Reflections on 30 years of the ADA
I will focus on the impact of the ADA on the practice of architecture….
The ADA had predecessors, earlier federal laws requiring accessibility, that are still in force. The Architectural Barriers Act of 1968 required all new and renovated federal buildings to be accessible. The Rehabilitation Act of 1973-74 extended that mandate to buildings owned by state and local government and private entities that run federally funded programs, like universities. Further, it required making renovations to existing buildings when needed. But, the ADA took one crucial step further – it extended the mandate for accessibility to all “public accommodations,” including, but not limited to, neighborhood stores, office buildings, health facilities, sports arenas, hotels and restaurants.
The inclusion of public accommodations created a larger arena for activism, professional services, legal action, and education. It meant that almost every building an architect designed after the ADA went into force had to include accessibility features. Even architects who designed small projects like restaurants and stores, had to become knowledgeable. They had to think about it all the time or they could get tied up in litigation, lose clients, and get bad press.
All of this caused a major shift in design culture. Before the ADA, accessibility was usually an afterthought. If accessible entries were included at all, they might be added after the basic design of a building was already completed, e.g. a ramp off at the side of a monumental stairway, or, making one elevator or bathroom accessible. All too often, architects neglected to address the laws’ mandates entirely or failed to meet many technical criteria. Given the far-reaching implications of the ADA, the Department of Justice invested in both public and professional education but this took time to make an impact. In fact, architects are still having problems with understanding and following through. Ramped-up litigation, however, increased awareness within the profession of architecture. In response, the licensing exams for architects and accreditation requirements for architecture schools both added competence in accessible design to their requirements.
Before the ADA, accessibility meant something like we see in Figure. 1., a makeshift wooden ramp added to the back entry of a major museum. Ramps like these could be found in buildings all over the U.S. and some are still standing. In contrast, accessibility is now more likely to be addressed more creatively and with a concern for context. Figure. 2 shows recent renovations to the entries of Hayes Hall, the historic building where our School of Architecture and Planning and the IDEA Center offices are located. We had a hand in its design. The inclusion of two accessible entries respects the symmetry of the historic building and provides convenience for people entering from either side. Rather than very long ramps running across the front of the building, we showed the architects how the slope of the entry paths could be reduced to slopes you find on sidewalks so the ramp portions could be minimal. This eliminated the need for handrails, which the historic preservationists appreciated. Seating was added for socialization and landscaping to fit the building with the surroundings.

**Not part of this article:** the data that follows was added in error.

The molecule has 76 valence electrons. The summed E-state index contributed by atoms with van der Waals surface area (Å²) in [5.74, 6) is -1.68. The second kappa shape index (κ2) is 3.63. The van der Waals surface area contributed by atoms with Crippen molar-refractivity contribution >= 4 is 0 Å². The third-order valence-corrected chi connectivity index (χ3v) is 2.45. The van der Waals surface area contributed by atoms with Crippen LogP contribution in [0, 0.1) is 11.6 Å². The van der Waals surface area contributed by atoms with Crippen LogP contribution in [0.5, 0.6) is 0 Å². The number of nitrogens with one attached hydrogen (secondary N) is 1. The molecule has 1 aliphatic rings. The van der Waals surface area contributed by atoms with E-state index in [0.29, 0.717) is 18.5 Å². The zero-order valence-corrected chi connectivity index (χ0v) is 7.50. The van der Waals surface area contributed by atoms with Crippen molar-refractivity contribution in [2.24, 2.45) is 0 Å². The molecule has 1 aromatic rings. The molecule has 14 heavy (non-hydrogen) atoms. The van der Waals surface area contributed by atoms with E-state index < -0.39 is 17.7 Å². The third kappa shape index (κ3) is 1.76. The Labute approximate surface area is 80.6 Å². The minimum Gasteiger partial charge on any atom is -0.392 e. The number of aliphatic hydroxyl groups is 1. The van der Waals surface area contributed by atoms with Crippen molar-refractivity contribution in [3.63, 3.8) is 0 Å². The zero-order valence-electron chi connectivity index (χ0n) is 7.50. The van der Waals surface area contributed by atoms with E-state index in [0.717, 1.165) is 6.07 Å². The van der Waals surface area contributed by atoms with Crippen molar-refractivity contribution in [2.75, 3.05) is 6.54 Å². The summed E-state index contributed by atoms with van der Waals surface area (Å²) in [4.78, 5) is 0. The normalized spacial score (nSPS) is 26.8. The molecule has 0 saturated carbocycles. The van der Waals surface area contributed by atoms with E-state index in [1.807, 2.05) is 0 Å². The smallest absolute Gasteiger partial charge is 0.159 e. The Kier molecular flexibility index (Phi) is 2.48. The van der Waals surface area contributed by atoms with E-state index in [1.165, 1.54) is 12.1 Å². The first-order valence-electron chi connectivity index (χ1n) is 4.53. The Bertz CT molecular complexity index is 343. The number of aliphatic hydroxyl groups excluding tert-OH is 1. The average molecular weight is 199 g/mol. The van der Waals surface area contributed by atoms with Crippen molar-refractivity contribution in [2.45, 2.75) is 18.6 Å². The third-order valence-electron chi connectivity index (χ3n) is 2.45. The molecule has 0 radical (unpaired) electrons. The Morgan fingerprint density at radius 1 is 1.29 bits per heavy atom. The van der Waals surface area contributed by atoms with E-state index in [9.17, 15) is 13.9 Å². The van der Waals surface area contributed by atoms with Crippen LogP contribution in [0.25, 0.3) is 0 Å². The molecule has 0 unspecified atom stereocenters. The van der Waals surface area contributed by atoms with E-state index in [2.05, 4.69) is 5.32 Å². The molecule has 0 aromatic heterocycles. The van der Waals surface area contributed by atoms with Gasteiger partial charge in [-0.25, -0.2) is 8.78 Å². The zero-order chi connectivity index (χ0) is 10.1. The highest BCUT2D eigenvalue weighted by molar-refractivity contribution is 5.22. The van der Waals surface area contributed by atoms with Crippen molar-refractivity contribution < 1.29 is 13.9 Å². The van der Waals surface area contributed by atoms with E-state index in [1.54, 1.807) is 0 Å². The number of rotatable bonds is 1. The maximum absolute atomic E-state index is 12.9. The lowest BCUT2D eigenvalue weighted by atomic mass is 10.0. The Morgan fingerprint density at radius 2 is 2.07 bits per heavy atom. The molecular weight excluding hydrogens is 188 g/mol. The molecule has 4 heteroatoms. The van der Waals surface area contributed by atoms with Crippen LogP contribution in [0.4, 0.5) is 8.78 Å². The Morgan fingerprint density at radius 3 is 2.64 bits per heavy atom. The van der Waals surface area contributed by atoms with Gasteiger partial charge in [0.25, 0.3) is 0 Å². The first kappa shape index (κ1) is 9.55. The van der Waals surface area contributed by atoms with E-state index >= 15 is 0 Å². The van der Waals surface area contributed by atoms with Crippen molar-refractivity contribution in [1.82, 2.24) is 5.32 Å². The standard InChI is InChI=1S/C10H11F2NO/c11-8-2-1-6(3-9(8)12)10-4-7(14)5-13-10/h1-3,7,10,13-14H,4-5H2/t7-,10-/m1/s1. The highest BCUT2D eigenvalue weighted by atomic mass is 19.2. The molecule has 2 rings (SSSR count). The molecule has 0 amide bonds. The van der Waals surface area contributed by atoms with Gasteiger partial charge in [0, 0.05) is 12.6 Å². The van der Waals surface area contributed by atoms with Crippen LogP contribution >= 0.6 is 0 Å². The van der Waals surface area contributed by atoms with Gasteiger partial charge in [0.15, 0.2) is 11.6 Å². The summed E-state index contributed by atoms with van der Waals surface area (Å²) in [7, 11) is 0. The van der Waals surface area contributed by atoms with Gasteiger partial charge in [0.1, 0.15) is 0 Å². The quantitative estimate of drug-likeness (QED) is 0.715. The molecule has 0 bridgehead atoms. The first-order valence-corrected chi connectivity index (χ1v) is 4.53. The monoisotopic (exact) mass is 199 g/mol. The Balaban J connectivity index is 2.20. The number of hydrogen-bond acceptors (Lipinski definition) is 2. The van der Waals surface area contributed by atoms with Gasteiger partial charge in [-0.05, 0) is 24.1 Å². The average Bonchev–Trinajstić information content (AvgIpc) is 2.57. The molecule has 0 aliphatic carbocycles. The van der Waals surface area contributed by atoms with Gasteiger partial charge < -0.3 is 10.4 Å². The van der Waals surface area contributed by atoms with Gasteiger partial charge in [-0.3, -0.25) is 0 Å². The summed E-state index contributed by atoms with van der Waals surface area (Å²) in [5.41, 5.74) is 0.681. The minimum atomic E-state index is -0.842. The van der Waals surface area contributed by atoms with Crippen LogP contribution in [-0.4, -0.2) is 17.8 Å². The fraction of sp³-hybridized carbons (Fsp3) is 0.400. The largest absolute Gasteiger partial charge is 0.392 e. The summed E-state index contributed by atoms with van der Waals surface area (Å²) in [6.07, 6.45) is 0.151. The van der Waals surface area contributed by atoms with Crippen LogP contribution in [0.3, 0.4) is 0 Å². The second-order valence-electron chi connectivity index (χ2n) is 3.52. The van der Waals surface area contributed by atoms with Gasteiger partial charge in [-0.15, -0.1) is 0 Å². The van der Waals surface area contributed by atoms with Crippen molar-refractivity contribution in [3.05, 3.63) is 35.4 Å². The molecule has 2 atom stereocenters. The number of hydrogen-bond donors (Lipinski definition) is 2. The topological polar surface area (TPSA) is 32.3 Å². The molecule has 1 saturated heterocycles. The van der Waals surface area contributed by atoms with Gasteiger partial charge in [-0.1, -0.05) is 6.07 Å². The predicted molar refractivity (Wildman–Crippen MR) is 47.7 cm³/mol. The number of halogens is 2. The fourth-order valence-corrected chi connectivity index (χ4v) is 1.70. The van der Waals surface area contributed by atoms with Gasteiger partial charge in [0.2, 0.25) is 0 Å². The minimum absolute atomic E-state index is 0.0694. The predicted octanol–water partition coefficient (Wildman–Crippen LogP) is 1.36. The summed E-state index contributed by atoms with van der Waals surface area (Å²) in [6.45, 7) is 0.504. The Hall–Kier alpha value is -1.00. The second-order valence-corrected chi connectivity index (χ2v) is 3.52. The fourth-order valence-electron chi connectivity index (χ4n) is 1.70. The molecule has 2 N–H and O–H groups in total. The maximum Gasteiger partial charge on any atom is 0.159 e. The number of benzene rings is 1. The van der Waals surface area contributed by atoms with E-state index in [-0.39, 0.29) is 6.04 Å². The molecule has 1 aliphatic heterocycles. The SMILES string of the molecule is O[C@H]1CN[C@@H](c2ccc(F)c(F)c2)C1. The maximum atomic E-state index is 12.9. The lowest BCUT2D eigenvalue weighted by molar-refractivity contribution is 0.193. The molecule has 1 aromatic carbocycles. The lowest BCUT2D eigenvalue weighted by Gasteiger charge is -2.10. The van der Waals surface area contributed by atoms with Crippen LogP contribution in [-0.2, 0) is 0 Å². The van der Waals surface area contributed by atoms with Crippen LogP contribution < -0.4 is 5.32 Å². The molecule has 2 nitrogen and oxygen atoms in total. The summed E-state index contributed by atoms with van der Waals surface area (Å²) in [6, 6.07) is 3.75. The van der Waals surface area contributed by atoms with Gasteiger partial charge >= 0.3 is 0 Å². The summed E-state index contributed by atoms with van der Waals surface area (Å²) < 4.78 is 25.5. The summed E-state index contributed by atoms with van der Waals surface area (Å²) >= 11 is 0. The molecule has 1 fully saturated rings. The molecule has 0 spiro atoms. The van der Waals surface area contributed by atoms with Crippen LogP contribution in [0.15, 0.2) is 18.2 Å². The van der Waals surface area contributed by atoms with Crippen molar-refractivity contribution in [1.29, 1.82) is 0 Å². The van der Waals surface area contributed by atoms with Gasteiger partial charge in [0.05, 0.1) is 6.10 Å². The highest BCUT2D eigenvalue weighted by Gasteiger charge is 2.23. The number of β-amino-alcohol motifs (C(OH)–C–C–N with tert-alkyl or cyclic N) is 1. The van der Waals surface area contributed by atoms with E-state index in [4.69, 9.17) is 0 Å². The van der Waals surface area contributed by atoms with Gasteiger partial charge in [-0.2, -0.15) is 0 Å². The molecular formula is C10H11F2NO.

Once people with disabilities were able to access buildings and participate in employment, social events, and leisure time pursuits, it became obvious that other design issues needed to be addressed to make buildings convenient, safe, and welcoming. The ADA increased attention to these issues and laid the groundwork for universal design. Many practitioners, building owners do not understand that accessibility regulations are minimum standards. They do not cover all the details of thermal comfort, acoustics, illumination, building safety, indoor air quality, and wayfinding, for example. They do not even address what we currently know about best practices in design for wheelchair use, vision impairments and deafness. Like the entry in Figure. 2, universal design expands on the ADA and other accessibility laws to address the entire domain of architecture.
Recent events are now demanding an expansion of the universal design agenda. The LGBTQ+ and Black Lives Matter movements demonstrate how underrepresented groups can literally and figuratively have no safe space in our communities. The COVID-19 pandemic is teaching us how critical design can be for everyone’s health. Economic insecurity, food insecurity, political violence, and climate change are all creating human rights challenges. Innovative strategies in land use planning, housing, transportation, health systems, education, streetscape design, and public amenities will be needed to address them.
So, I think that the ADA and the accessibility laws that proceeded it demonstrated that design policies and practices can make a difference on a societal scale; it created conditions for capacity building and knowledge dissemination; and, it led to the extension of design for human rights beyond regulatory mandates. Looking toward the future, the initiative started by disability rights advocates still has a way to go to reach its ultimate goal but it now needs to be expanded by building coalitions with other underrepresented groups and improving education to address issues that intersect with disability rights. This is a scope well beyond the purview of the ADA. That is where universal design comes in.